It's no wonder Mitt Romney thought he stood a chance.
The Romney campaign's internal polling data for six key states, released today by The New Republic, shows the Republican presidential candidate slated to win Colorado and New Hampshire just two days prior to Election Day. Those same internal numbers show Romney only a few points behind President Obama in Wisconsin, Pennsylvania, and Minnesota, and tied with the president in Iowa.
Romney inevitably lost all six states on Election Day.
Of these four states, the only one Romney turned red was North Carolina.
The question, then, is not why Romney lost--but why he and his devoted kept drinking the Kool-Aid.
In the days leading up to Nov. 6, most polls had Obama leading in swing states Iowa, Wisconsin, New Hampshire, Colorado, and Ohio. But Romney pollster Neil Newhouse stood by his numbers, and Team Romney believed him.
The New Republic spoke with Newhouse about the internal polls conducted on Saturday, Nov. 3 and Sunday, Nov. 4 for six states. Newhouse said the campaign polled daily, then combined the results into two-day averages. TNR's Noam Scheiber reports:
The first thing you notice is that New Hampshire and Colorado are pretty far off the mark. In New Hampshire, the final internal polling average has Romney up 3.5 points, whereas he lost by 5.6. In Colorado, the final internal polling average has Romney up 2.5 points; he lost by 5.4. “I’m not sure what the answer is,” Newhouse told me, explaining that his polls were a lot more accurate in most of the other swing states. “The only ones we had that really seemed to be off were Colorado—a state that even Obama’s people tweeted they thought it was going to be one of their closest states—and the New Hampshire numbers, which seemed to bounce a lot during the campaign.”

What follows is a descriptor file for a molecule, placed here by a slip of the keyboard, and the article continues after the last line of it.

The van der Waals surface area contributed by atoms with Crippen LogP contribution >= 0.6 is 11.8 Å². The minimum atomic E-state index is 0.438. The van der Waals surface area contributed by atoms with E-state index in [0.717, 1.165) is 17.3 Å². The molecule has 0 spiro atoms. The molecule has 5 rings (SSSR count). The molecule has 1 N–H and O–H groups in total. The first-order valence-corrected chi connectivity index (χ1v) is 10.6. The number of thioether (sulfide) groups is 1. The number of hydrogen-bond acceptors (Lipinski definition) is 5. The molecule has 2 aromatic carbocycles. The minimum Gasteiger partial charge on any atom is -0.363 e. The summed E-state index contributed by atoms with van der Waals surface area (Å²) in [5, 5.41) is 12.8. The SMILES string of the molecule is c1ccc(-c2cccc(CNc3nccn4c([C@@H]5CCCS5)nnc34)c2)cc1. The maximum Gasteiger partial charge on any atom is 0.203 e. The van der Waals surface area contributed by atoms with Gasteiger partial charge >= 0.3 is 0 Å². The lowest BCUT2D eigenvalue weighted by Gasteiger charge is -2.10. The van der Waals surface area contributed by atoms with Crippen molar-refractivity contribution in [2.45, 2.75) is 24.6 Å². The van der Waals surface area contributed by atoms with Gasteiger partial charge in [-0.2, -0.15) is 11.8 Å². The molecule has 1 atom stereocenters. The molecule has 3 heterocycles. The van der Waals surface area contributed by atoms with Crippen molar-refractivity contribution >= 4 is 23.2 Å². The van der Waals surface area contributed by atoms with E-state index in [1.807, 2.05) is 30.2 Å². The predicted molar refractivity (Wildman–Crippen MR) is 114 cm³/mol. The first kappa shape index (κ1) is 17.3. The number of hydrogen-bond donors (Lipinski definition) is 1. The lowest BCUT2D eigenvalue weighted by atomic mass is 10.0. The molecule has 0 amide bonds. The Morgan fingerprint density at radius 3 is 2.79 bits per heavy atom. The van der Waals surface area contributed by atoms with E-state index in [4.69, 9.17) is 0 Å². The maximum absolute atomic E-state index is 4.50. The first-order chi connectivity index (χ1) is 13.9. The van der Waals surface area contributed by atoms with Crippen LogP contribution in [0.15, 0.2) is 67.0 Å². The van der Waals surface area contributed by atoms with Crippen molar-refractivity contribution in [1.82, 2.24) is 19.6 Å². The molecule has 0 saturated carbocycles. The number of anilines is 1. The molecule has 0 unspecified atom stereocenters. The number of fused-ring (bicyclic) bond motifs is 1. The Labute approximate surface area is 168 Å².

Newhouse's data in Colorado, New Hampshire, and Iowa--combined with the Romney campaign's assumption that Florida, Virginia, and North Carolina were fairly safe bets--meant Romney would've won 267 electoral votes. That's just three votes short of the magic number--votes the campaign thought they had a chance of stealing in Ohio. But now we know how that worked out.
Though Newhouse is taking most of the bad rap for Romney's over-confidence, other Republican pollsters--state campaigns, party committees, and super PACs--took Newhouse's lead and cast overly optimistic projections of their own.